HIV doesn’t kill—deep-rooted stigma doesLaxmi, her husband and their 14-year-old son visit Shukraraj Hospital in Kathmandu every month for antiretroviral therapy and medicines.
Laxmi, her husband and their 14-year-old son visit Shukraraj Hospital in Kathmandu every month for antiretroviral therapy and medicines. The monthly trips to the Capital are a financial burden on this Chitwan-based family, all of whom are living with HIV. But because of deep-rooted stigma, the family chooses not to visit free treatment centres back home.
“My husband and I take turns to visit the Capital with our son,” said Laxmi, whose rented room is just 20 minutes from the nearest treatment centre in Chitwan. Laxmi’s son Rupak is healthy and doing well at school, but she fears repercussions for her son if the school administration discovered his HIV-positive status.
“It would be difficult for my son to continue school if the administration and the students learnt about his condition. The landlord would expel us too,” she said. The family also maintains social relations to the minimum, out of the fear of making public their HIV status.
According to Dr Anup Bastola, who treats hundreds of HIV patients at the country’s only tropical and infectious diseases hospital in Teku, there are hundreds of people living with HIV/AIDS who avoid treatment in their home districts because of the fear and stigma associated with the condition in society.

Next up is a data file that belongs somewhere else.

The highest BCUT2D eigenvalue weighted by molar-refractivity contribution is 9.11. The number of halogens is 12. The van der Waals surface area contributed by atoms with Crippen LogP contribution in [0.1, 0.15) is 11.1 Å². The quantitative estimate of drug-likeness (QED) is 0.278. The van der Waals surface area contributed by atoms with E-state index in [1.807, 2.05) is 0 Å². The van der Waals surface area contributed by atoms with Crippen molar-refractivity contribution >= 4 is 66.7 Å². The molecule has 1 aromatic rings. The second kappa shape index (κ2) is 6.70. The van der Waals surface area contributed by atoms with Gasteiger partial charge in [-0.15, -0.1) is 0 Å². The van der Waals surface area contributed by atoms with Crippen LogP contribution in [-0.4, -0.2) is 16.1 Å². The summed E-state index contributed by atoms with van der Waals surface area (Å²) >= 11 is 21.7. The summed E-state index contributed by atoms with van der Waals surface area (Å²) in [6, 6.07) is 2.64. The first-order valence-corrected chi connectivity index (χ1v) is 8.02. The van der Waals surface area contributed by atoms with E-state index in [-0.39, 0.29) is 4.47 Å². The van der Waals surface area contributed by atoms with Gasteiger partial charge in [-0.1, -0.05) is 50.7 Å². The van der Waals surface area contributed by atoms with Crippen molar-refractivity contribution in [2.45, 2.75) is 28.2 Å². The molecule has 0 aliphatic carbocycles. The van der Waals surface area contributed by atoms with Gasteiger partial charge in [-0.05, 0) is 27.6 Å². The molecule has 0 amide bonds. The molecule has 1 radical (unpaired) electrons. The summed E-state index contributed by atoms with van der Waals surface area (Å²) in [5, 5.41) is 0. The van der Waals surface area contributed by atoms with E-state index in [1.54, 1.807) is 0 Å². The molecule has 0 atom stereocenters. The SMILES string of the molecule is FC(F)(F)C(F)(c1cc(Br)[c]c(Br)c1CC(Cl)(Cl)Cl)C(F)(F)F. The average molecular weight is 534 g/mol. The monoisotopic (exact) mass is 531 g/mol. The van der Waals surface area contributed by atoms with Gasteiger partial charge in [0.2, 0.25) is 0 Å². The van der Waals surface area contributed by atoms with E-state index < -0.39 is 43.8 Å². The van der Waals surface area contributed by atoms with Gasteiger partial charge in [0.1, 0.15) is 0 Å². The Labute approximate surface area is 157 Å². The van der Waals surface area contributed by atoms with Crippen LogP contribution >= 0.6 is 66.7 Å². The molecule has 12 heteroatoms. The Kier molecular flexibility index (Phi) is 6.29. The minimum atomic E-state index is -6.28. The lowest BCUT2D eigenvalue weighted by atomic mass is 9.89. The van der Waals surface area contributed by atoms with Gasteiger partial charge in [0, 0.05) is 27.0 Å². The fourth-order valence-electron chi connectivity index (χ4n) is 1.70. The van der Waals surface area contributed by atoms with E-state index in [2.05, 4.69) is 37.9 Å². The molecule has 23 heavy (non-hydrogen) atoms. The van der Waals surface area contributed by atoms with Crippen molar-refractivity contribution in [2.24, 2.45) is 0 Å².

“Patients even shy away from using our hospital’s name when they get a phone call while they are in our
hospital. The stigma is deep rooted,” said Dr Bastola.
Over 1,500 HIV-infected people from Sarlahi, Mahottari, Janakpur, Gorkha, Chitwan, Makwanpur, Dhading and other districts visit Sukraraj Hospital for treatment. But for HIV patients who cannot afford to come to Kathmandu every month for treatment, doctors fear that they will stop seeking medical help altogether.
The hospital administration’s data correspond to the fears. Every year, over 300 people infected with the HIV virus seek treatment at the hospital.
But most of them come in too late, when they are already in the final stage. “They do not know about their HIV status. Some do not even know they can pass the disease to other people,” he said.
The National Center for HIV/AIDS and STD Control is now working to track such patients, as it is difficult to cure patients who seek treatment in the final stage and a multi-drug therapy treatment would be needed if patients discontinue treatment.
“Despite free medication and awareness drives against stigma, patients are still unable to disclose their HIV status because the stigma is deep rooted,” said the center’s director Dr Tara Nath Pokhrel.
According to the centre’s estimate, there are 31,020 HIV patients in Nepal, but records show very few of them show up for treatment in their home districts. There are currently 74 antiretroviral therapy centres in operation across the country.
(Names have been changed to protect privacy.)